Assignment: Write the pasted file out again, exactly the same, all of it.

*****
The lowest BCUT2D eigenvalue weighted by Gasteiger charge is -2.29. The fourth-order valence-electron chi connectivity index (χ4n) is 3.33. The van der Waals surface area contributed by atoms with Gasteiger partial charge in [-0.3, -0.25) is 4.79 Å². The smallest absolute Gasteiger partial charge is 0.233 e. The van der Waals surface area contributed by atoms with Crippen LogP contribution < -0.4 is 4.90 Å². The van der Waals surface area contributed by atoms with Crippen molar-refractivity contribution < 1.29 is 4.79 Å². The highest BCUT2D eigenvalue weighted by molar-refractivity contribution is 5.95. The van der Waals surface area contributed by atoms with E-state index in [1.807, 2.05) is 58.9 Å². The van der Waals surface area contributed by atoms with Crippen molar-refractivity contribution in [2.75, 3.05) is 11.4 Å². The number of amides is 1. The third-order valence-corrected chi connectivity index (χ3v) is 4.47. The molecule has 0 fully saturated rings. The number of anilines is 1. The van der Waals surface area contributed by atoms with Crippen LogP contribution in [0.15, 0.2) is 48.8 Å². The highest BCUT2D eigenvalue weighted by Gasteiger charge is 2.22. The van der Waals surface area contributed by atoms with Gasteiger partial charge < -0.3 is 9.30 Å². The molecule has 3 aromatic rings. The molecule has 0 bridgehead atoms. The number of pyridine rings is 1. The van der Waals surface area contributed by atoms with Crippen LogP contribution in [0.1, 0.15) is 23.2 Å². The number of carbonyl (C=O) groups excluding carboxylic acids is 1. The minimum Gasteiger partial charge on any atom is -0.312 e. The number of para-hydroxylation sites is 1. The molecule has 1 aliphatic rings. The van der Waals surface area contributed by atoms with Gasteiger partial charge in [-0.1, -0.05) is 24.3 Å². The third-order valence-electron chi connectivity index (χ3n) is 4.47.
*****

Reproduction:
The lowest BCUT2D eigenvalue weighted by Gasteiger charge is -2.29. The fourth-order valence-electron chi connectivity index (χ4n) is 3.33. The van der Waals surface area contributed by atoms with Gasteiger partial charge in [-0.3, -0.25) is 4.79 Å². The smallest absolute Gasteiger partial charge is 0.233 e. The van der Waals surface area contributed by atoms with Crippen LogP contribution < -0.4 is 4.90 Å². The van der Waals surface area contributed by atoms with Crippen molar-refractivity contribution < 1.29 is 4.79 Å². The highest BCUT2D eigenvalue weighted by molar-refractivity contribution is 5.95. The van der Waals surface area contributed by atoms with E-state index in [1.807, 2.05) is 58.9 Å². The van der Waals surface area contributed by atoms with Crippen molar-refractivity contribution in [2.75, 3.05) is 11.4 Å². The number of amides is 1. The third-order valence-corrected chi connectivity index (χ3v) is 4.47. The molecule has 0 fully saturated rings. The number of anilines is 1. The van der Waals surface area contributed by atoms with Crippen LogP contribution in [0.15, 0.2) is 48.8 Å². The highest BCUT2D eigenvalue weighted by Gasteiger charge is 2.22. The van der Waals surface area contributed by atoms with Gasteiger partial charge < -0.3 is 9.30 Å². The molecule has 3 aromatic rings. The molecule has 0 bridgehead atoms. The number of pyridine rings is 1. The van der Waals surface area contributed by atoms with Crippen LogP contribution in [0.1, 0.15) is 23.2 Å². The number of carbonyl (C=O) groups excluding carboxylic acids is 1. The minimum Gasteiger partial charge on any atom is -0.312 e. The number of para-hydroxylation sites is 1. The molecule has 1 aliphatic rings. The van der Waals surface area contributed by atoms with Gasteiger partial charge in [-0.1, -0.05) is 24.3 Å². The third-order valence-electron chi connectivity index (χ3n) is 4.47.